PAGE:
Government's Web Tips for Tough Economic Times
With many Americans trying to cope with the pressures of layoffs and plummeting economic fortunes, the Substance Abuse and Mental Health Services Administration launched a new Web page last night with tips on how to cope with the stress and potential health side effects of the nation's economic situation.
The new Web page raises warning flags for people suffering from persistent sadness or crying, excessive anxiety, a lack of sleep or constant fatigue, and excessive irritability or anger.
"Economic turmoil (e.g., increased unemployment, foreclosures, loss of investments and other financial distress) can result in a whole host of negative health effects -- both physical and mental," according to the Web site. "It can be particularly devastating to your emotional and mental well-being. Although each of us is affected differently by economic troubles, these problems can add tremendous stress." The site suggests the nation's economic woes could lead some Americans to develop problems including depression, anxiety, compulsive behaviors or substance abuse.
Established in 1992, SAMHSA is a division of the Department of Health and Human Services tasked with improving the lives of Americans with mental health or substance abuse issues. The Rockville, Md.-based agency has 534 employees and was budgeted $3.4 billion during fiscal year 2008.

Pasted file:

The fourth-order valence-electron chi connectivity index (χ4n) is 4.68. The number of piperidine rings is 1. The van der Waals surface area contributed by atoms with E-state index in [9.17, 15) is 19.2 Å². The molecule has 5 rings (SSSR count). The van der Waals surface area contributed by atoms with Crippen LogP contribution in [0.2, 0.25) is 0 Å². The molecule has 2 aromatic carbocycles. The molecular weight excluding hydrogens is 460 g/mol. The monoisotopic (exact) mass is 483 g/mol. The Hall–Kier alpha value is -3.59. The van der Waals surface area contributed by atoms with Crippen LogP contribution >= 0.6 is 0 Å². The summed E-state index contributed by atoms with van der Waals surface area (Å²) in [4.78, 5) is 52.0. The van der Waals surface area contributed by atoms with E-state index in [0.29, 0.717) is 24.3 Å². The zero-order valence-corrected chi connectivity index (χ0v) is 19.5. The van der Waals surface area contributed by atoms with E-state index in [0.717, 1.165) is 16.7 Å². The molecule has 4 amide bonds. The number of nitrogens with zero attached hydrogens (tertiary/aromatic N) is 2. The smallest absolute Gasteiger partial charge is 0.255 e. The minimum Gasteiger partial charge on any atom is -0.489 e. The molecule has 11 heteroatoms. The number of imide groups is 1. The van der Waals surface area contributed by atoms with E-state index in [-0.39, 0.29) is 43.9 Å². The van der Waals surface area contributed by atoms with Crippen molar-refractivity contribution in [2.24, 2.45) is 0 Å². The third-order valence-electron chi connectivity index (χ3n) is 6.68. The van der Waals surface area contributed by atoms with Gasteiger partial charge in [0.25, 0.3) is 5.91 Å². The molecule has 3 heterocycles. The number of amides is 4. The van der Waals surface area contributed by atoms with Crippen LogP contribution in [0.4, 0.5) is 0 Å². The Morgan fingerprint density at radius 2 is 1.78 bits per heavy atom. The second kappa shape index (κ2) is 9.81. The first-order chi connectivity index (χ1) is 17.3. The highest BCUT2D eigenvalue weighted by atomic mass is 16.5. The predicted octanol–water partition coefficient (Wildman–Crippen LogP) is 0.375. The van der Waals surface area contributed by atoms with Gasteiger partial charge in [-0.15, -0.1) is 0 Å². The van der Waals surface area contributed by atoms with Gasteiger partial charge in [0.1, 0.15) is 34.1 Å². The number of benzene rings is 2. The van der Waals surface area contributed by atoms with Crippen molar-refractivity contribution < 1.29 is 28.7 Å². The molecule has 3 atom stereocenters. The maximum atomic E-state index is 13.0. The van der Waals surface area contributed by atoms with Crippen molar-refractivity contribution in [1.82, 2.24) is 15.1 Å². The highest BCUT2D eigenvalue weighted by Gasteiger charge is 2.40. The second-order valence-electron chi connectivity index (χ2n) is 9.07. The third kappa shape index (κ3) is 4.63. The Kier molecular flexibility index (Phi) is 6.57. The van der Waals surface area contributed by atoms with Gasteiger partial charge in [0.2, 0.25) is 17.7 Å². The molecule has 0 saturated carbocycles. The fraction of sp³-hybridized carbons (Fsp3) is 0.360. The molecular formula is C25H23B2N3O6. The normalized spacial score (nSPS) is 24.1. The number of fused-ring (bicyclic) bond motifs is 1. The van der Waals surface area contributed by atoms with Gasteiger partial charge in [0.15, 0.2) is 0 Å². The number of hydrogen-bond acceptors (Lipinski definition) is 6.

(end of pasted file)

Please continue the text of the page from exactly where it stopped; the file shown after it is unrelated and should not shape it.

Contrary to the assumptions of the Drudge Report, the agency regularly provides tips on how to deal with mental health and substance abuse issues, especially around times of national concern or crisis.
The new page includes information from SAMHSA and the departments of Housing and Urban Development, Labor and Treasury. It links readers to a Mental Health Service Locator with mental health resources, contacts and services for each state and the District of Columbia. The agency published similar pages following the 9/11 attacks and Hurricane Katrina to address potential mental health or substance abuse concerns arising from those events, according to HHS officials.
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